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Cheyenna Campbell, Lands and Resources Manager



“There is no dream too large for Indigenous women.”


Meet Cheyenna Campbell: mother, lawyer, Lands and Resources Manager for English River First Nation, and our #WCW!


Our WCW campaign is named for the women it features. The women we profile are at the forefront of their fields, all while balancing home life and the challenges of 21st century politics, environment, and reconciliation. And they are – quite frankly – crushing it. This week’s WCW, Cheyenna Campbell, is no different.




Cheyenna grew up living between the La Plonge reserve at English River First Nation and Saskatoon, Saskatchewan, where she attended primary school. Although her mobile upbringing was difficult at times, Cheyenna said it came from her parents’ desire to ensure she and her siblings did not attend residential school. Her mother, a member of English River First Nation, attended the Beauval Residential School – one of Canada’s last remaining residential schools – before its closure in the 1980s.




And so, Cheyenna and her siblings spent the summers on reserve, living with their parents, and the school year in Saskatoon.




After graduating from high school at English River, Cheyenna chose to pursue post-secondary education, just like she knew she always would. When other kids were swooning over the prince in fairytales like Disney’s Beauty and the Beast, Cheyenna said she was enamored with Belle’s library and carried a book wherever she went.


She became a mom to her eldest daughter four months into her studies at the University of Saskatchewan. When Cheyenna returned to school, she worked diligently and was able to complete her coursework in only two years, graduating with a Bachelor of Arts in Native Studies and Anthropology. She later enrolled in the school’s law program and began working at Saskatchewan Government Insurance (SGI) as an articling student.


Cheyenna explained the many things she learned under the mentorship of senior leaders at SGI, including one piece of advice given to her by a lawyer: “always act as if what you do is front-page news.”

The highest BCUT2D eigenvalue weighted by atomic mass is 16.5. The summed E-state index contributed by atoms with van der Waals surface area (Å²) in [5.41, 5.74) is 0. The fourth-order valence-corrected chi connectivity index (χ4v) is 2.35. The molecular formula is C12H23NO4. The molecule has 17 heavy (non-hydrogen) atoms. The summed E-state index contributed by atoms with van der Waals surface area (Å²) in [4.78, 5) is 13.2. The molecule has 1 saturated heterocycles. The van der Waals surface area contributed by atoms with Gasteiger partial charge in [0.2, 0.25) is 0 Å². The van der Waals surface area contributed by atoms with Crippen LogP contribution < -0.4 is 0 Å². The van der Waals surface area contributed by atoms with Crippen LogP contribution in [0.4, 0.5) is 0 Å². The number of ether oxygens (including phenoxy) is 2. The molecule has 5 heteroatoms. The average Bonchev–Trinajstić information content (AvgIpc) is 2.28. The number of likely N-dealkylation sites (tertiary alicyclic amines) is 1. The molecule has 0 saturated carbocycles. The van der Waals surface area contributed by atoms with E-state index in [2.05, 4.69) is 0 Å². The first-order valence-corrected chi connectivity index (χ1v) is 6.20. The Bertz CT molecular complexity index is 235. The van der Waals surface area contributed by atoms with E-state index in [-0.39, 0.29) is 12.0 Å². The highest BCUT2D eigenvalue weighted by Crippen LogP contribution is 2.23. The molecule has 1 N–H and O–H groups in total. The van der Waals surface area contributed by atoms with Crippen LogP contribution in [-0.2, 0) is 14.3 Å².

After working as a civil litigator at SGI for nine years, and following the death of her husband, Cheyenna said she knew she needed a change in her life. Her grandfather, she explained, had always spoken about the importance of balancing one’s physical, mental, spiritual, and emotional health. So, seeking the restoration of that balance, she submitted a proposal to the Band, noting her interest in protecting the rights, interests, and dedication to the lands of ERFN.


Cheyenna has been working at Des Nedhe, the economic development arm of the nation, as the Lands and Resources Manager for over seven years now. In Cree and Dene culture, she emphasized, so many of the community's teachings and traditions are passed down through land-based teaching and learning. In her role as Lands and Resources Manager, Cheyenna's work meets the nation's broader goals of preserving the land by nurturing their people -- and nurturing their people by supporting the land. As Cheyenna put it, "the preservation of culture is the preservation of land."


Her eldest daughter, now 22, is the manager of one of English River’s most lucrative enterprises, the Gas Bar.



Five years ago Cheyenna met her current husband, Jon. They live together in Saskatoon with their beautifully blended family.


Chey kids








And her very own piece of advice for the Indigenous girls and women reading this?


“There is no dream too large for Indigenous women.”


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We are an Canadian B Corp, and we assist Indigenous communities with support throughout regulatory processes surrounding major development projects like mines, hydroelectric facilities, transmission lines, highway expansions, oil and gas pipelines, natural resource transport applications and nuclear power. 


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